Giving out ambassadorial posts to those who have personally helped the president but who otherwise have no diplomatic experience or, in some cases, no experience with the countries in which they are being called upon to serve sends a host of lousy messages. One is that real diplomatic experience doesn't matter. Another is that in America cronyism trumps all. And another is this very un-American idea that U.S. foreign policy is more about the president than the actions of an entire government, a system, or national interests.

The concentration of the foreign-policy apparatus in the White House (which now boasts by far the biggest national security staff in American history, a staff almost 10 times larger than that overseen by Henry Kissinger), the acknowledged shift of much critical decision-making and actual implementation of foreign policy to the White House staff and away from the State Department, the fact that foreign governments and senior officials now often bypass the State Department and go straight to the White House to do their business, and the recent tendency to view White House or presidential statements of opinion on world affairs as the primary foreign-policy output of a United States that seemingly wants to do little other than comment on many issues -- all are bigger, more important signs of the oversized role the chief executive now plays in U.S. diplomacy. But actions like the Kennedy appointment underscore this in an unsettling way. History and common sense both show that such a concentration of focus around a single individual or seat of power reduces the input of many with vital experience and views, makes it harder to implement policies that require solutions from key departments or the whole of government, makes it harder for those agencies to do their mandated jobs, and, on top of it all, sends a really terrible message about American politics and values.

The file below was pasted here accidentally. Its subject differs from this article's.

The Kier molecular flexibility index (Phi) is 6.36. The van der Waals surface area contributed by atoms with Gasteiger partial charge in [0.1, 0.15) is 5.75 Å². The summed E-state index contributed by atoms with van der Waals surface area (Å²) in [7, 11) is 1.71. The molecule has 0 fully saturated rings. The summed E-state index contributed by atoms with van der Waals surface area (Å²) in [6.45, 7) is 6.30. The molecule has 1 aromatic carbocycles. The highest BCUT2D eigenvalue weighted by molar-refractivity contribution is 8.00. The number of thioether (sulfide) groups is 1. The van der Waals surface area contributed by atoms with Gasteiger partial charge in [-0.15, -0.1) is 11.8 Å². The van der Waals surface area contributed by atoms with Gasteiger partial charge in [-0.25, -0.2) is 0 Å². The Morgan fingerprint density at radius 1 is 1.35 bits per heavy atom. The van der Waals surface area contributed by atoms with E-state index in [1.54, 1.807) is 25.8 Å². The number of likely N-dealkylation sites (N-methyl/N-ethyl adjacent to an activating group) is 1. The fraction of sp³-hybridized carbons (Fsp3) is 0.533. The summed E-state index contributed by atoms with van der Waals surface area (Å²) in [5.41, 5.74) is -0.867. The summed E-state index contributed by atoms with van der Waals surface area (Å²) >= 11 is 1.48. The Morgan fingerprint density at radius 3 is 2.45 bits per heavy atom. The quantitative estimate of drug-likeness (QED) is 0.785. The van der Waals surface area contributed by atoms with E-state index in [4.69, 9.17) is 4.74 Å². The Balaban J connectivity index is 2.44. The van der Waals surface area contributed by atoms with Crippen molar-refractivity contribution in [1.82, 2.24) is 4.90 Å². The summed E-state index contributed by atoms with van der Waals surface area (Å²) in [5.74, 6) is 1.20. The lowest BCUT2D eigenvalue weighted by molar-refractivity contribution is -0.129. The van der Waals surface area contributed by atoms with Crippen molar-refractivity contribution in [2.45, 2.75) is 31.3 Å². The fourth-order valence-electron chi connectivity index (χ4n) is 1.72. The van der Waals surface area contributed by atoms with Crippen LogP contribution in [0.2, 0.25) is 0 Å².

Slaven Vlasic/Getty Images